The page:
Photography

Writing With Light

WADE DAVIS

, and was Explorer-in-Residence with the National Geographic Society for thirteen years. He divides his time between Washington, DC, Vancouver and the Stikine Valley of northern British Columbia.



When I was a college senior a brilliant and irreverent photographer, Tod Papageorge, later director of the graduate photography department at Yale for three decades, came to Harvard as a visiting artist to teach an advanced seminar. It was designed only for those few highly accomplished photographers who had majored in visual studies and intended to work as professionals in the field.

In no way did I qualify, but by good fortune several of the young photographers were close friends and they essentially obliged Papageorge to accept me in the class, if only to provide entertainment value. And that was about all I could come up with for the first weeks of term. But Papageorge was an inspired teacher, in good measure because he had no interest in soliciting student opinion about anything. Each week he projected on the screen the work of the masters and for two hours, without pause, he explained why a photograph was good. He did not tolerate discussion and thus the atmosphere of the class was mercifully uncluttered by idle opinion. His laser insights went right to the source and like the photographs themselves became indelibly imprinted on the emulsion sheet of one’s mind. I can still see Atget’s Paris in the morning mist, the raw urban notes of Robert Frank, the timeless landscapes of Ansel Adams that led Henri Cartier-Bresson in frustration to lament during the 1940s that the entire world was falling apart and Ansel was still taking pictures of stones. “You are writing with light,” Papageorge would proclaim; “go and find something to say.”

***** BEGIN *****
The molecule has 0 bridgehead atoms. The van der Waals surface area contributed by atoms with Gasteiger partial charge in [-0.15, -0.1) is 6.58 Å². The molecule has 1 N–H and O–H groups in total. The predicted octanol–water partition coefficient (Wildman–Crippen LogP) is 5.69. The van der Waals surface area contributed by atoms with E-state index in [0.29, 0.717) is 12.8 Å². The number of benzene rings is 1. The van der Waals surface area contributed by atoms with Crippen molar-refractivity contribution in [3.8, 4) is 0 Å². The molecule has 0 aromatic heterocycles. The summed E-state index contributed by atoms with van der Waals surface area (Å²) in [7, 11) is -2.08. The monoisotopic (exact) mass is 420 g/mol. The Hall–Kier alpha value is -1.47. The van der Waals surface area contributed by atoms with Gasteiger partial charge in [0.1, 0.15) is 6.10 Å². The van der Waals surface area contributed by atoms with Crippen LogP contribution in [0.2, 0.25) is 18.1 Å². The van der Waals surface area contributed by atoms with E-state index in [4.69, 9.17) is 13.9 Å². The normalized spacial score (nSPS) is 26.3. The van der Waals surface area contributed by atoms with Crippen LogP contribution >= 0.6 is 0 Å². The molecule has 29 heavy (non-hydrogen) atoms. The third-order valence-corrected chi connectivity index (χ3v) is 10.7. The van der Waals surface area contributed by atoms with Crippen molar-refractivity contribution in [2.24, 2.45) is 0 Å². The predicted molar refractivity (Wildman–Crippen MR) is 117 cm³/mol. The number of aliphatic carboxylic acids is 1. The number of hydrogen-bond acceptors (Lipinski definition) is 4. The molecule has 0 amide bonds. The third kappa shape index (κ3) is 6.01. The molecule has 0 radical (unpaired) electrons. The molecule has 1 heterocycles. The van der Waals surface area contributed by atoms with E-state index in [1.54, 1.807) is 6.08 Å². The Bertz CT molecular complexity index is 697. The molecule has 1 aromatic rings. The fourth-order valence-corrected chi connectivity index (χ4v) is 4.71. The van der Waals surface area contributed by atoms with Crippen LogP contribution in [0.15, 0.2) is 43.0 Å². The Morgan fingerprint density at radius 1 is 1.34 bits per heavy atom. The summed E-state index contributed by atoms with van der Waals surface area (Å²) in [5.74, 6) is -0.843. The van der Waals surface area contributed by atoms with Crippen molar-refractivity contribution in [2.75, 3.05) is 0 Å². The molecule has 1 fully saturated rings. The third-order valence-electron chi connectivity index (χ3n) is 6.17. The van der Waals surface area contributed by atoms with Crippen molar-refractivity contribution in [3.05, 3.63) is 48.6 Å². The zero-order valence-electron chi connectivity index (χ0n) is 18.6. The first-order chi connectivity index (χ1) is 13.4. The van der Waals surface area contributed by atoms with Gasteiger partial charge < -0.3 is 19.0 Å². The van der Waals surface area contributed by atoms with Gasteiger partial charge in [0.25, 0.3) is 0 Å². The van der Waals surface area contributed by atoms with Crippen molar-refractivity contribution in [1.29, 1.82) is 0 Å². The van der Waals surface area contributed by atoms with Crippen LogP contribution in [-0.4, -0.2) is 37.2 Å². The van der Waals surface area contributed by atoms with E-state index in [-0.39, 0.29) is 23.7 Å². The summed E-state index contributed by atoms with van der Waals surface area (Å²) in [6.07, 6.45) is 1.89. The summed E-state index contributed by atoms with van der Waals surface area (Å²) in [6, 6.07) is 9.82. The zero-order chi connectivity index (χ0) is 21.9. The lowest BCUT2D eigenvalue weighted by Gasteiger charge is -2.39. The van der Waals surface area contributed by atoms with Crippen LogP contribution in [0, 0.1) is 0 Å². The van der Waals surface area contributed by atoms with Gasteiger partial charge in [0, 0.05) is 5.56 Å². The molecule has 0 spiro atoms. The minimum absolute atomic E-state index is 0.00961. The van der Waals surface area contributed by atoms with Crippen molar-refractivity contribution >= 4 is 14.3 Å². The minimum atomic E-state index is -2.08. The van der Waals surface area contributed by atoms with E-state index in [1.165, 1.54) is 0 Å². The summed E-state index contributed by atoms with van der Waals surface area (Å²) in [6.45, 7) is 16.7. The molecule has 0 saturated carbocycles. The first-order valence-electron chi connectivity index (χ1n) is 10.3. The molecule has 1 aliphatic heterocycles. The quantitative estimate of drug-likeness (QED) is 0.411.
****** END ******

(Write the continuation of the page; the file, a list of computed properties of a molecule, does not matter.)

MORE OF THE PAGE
After weeks of frustration I went to Virginia over spring break and found, in the shadows of a landscape, something magical and moving. I returned and showed Papageorge my images. Something had happened. Somehow I had got it right. It was not about talent or skill or raw creativity. It was about listening and seeing and paying attention.

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